CHEN ZHEN. Metaphors of the Body

Former Fix Factory

It is the first major retrospective exhibition of the internationally acknowledged Chinese artist Chen Zhen. Born in Shanghai in 1955, Chen Zhen settled in Paris in 1986, where he lived until his premature death in 2000.

The exhibition offers a journey via metaphors and conceptual images of the body referring to its individual, social or universal dimensions together with its daily performance and spiritual activity.

The metaphors are both legible and ecumenical, irrelevant of oriental or western origin. Chinese artist Chen Zhen selects beds, chairs, organs of the body, chamber pots and other objects of purification to signify the human body which remains powerfully invisible in his installations, indirect and enigmatic and thus utterly poetic. The visitor does not have to be deeply familiar either with Taoism or Buddhist Zen, the magic and mystical religious movements originated in China which underlie the entire work of the artist: one simply needs to activate his own different cultural experiences in order to interact with the sentimental moods evoked by these poetic metaphors. In three variations with different materials (wax, crystal, alabaster) the body is revealed through its principal organs: the heart, lungs, stomach, liver etc. They are not usually rendered naturalistically but indirectly and suggestively.

Both the titles of the works and the way they are created relate metaphorically the human body to the natural landscape and, by extension, to the body of Universe. Wax, crystal, alabaster by the implication of a variety of symbolisms come as an alternating reinforcement lending a ritualistic or poetic quality in the works.
In a group of works with beds as the main theme – suggesting the life cycle the human body, though visually absent, is evoked by hospital beds which are harmoniously transformed into cradles, by mattresses and other similar pieces of furniture. Human conditions such as health and illness, birth and death, peace and war, joy and pain, without excluding one or the other, are symbolized by the transformation of these items, presenting both aspects of the same thing.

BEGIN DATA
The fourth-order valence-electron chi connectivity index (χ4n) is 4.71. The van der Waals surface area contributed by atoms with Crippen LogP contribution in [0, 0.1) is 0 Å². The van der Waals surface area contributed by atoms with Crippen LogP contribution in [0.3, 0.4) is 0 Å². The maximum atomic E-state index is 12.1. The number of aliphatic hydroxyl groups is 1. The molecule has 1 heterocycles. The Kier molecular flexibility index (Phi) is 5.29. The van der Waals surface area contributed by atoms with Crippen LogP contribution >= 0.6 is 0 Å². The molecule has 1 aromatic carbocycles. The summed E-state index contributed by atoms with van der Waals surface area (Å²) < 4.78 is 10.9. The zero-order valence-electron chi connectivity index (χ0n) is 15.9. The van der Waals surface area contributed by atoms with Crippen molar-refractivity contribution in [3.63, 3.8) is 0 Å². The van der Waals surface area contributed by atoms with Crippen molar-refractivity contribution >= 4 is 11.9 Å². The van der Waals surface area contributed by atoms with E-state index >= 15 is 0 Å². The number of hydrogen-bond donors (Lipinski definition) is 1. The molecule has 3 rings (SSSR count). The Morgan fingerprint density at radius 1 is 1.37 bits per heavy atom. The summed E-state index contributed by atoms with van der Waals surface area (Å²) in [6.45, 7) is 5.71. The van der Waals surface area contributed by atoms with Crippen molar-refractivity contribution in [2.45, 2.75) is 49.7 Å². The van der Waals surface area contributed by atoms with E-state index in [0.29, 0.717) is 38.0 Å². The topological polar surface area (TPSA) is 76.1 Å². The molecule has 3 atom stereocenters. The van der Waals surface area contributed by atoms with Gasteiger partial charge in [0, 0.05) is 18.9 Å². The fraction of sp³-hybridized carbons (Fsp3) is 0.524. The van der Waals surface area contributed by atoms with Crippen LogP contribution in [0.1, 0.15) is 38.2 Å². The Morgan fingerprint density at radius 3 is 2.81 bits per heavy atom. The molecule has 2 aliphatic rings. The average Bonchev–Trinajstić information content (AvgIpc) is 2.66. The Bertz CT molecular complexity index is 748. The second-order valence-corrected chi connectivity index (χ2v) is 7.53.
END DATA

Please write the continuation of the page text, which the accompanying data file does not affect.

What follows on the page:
Other works recall the laboratory of the magician-curator / therapist, referring to Shaman therapeutic practices, or a traditional Chinese consulting room with the natural presence of herbs and its special equipment. In his most important installation Jue Chang/ Fifty Strokes to Each which was created in Tel Aviv in 1998, at a rather critical moment for peace in the Middle East, between Palestinians and Israelis, the physical body of the spectator participates literally in the ritual proposed. In this huge installation-musical instrument, second hand chairs and beds covered by animal hides become drums that the audience is invited to strike. This metaphorically condensed, object-laden physical act is answered by the beating of drums. The adversaries release their tension by conquering force with force, both equally and justly. A process of deliverance, a ritual purification unfolds through the released energy of real human bodies, this time.

Curated by Anna Kafetsi